Guest Editorial for March 17, 2005
By Erich Bridges
It's been a year since they died at the hands of nameless killers in northern Iraq.
On March 15, 2004, five Southern Baptist humanitarian workers were driving back to Mosul after a day of visiting villagers in need of clean water. Gunmen pulled alongside their vehicle and opened fire. Karen Watson and Larry and Jean Elliott died on the spot. David McDonnall died while being transported to a Baghdad hospital. Carrie McDonnall, David's wife, continues to recover from multiple wounds.
For much of the year since, I've been given a wonderful opportunity to get to know these servants of God better through working with International Mission Board President Jerry Rankin on a book about them.
It's been a privilege to read their letters and journals, to talk to widows, friends and colleagues, parents and children of these workers about their lives.
Of these eight lives, perhaps Karen Watson's strikes the deepest chord in me. She overcame a difficult early life, devastating losses of loved ones and years of emotional pain to become a bold and joyful servant. She packed a lifetime of loving Jesus into the nine years she knew him as Savior before her death at age 38.
“Don't make Karen into a saint,” urges a close friend. “She would hate that. She was pretty wild when she was young. But when she became a Christian, she turned around 180 degrees.”
So who, exactly, was Karen Watson? One tough gal, to hear some tell it. Before becoming a believer she ran a pool hall. Later, as a detention officer with the Kern County (Calif.) Sheriff's Department, she handled potentially violent jail inmates and trained other deputies to quell disorder-by force if necessary.
Once Karen gave her heart to Jesus, he began the patient process of softening her-a process revealed in the journals she kept throughout her nine-year walk with God.
Many times during her life, Karen-like many children of broken homes-battled anger and bitterness, depression and loneliness, perfectionism and insecurity, the compulsion to rebel against authority. She also struggled with fear throughout her time in Iraq-and freely admitted it.
When she was assigned to help coordinate post-war relief projects in Iraq by the International Mission Board, she sold her house and car and gave away most of her other possessions-whatever wouldn't fit in a large duffel bag. After relief work began in earnest, she worked with others to coordinate the distribution of thousands of food boxes sent by Southern Baptist churches and the rebuilding of damaged schools, among numerous other projects. One of her most cherished ministries: the “Widows Project,” a program that helped mostly illiterate Iraqi women learn to read, gain work skills and generate income.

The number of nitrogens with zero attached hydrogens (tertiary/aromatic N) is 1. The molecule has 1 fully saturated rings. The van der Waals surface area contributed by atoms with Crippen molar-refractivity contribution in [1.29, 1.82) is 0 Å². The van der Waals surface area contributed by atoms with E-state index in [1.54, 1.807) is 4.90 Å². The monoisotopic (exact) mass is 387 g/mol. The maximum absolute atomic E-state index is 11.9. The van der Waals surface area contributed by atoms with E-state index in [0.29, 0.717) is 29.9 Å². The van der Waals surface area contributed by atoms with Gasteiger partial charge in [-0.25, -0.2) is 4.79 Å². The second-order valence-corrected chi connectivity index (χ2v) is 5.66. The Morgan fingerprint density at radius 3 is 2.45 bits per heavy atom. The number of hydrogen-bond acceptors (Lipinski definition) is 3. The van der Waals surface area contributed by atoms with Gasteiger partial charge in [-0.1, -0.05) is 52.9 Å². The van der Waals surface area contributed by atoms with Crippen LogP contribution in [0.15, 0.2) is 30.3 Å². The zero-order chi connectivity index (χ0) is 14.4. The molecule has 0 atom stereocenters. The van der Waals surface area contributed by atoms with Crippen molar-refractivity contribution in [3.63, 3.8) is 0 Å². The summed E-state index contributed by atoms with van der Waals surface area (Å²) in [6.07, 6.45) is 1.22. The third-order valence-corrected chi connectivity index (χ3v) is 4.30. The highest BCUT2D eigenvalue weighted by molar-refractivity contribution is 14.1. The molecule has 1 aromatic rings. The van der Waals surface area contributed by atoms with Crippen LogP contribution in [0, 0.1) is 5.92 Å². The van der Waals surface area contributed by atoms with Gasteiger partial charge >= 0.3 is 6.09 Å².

“Karen built relationships everywhere she went,” says a colleague. “People remember her. They remember the light in her countenance. They remember her friendliness.”
The spiritual battle intensified for Karen as the brutally hot summer months of 2003 passed. Threats against foreign civilians were increasing. She personally experienced several close calls in the Baghdad area as bombings and street attacks mounted. Gunfire woke her up at night; sleep seldom returned. It became overwhelming.
Karen left Iraq for several months, not knowing if she would ever return. As time passed, however, she confronted her anxieties about what was happening there. She prayed and studied key passages of God's Word with close friends – grappling once again not only with current fears but with old wounds and heartbreak.
“Lord, in all my weakness I need your strength for the future,” she wrote in her journal.
“She was walking in total brokenness and surrender,” remembers a friend. “Nothing mattered to her anymore except God and him being glorified. It brought incredible healing to her heart.”
Karen was convinced it was time to return to Iraq. “I'm going back,” she told her friend before heading to Baghdad for the last time.
Shortly before she left, she bought a beautiful gold ring with several small diamonds. The purchase surprised friends, since Karen usually saved much of her small salary and lived on next to nothing.
“It looked like a wedding band,” says her friend. “I wore a wedding band before I got married, too, to remind me that Christ was my husband, that I wasn't alone.” She asked Karen if that was what she had in mind.
“Yes,” Karen replied with a radiant smile. “I guess that's it.”
When Karen's friend learned of her death in Iraq only days later, she wept with everyone else. Then she remembered the wedding ring-and her weeping turned to tears of celebration: “It was her wedding day. Christ had so prepared her as a bride that she was completely without blemish. I don't know if I have ever been with anyone who was more ready to meet him face to face.”
Only Karen-and her beloved Bridegroom-know all the reasons why she returned to Iraq, and why she died there. But in the end, her joyful sacrifice wasn't for needy Iraqis.
It was for Jesus.
Erich Bridges is a senior writer with the Southern Baptist Convention's International Mission Board.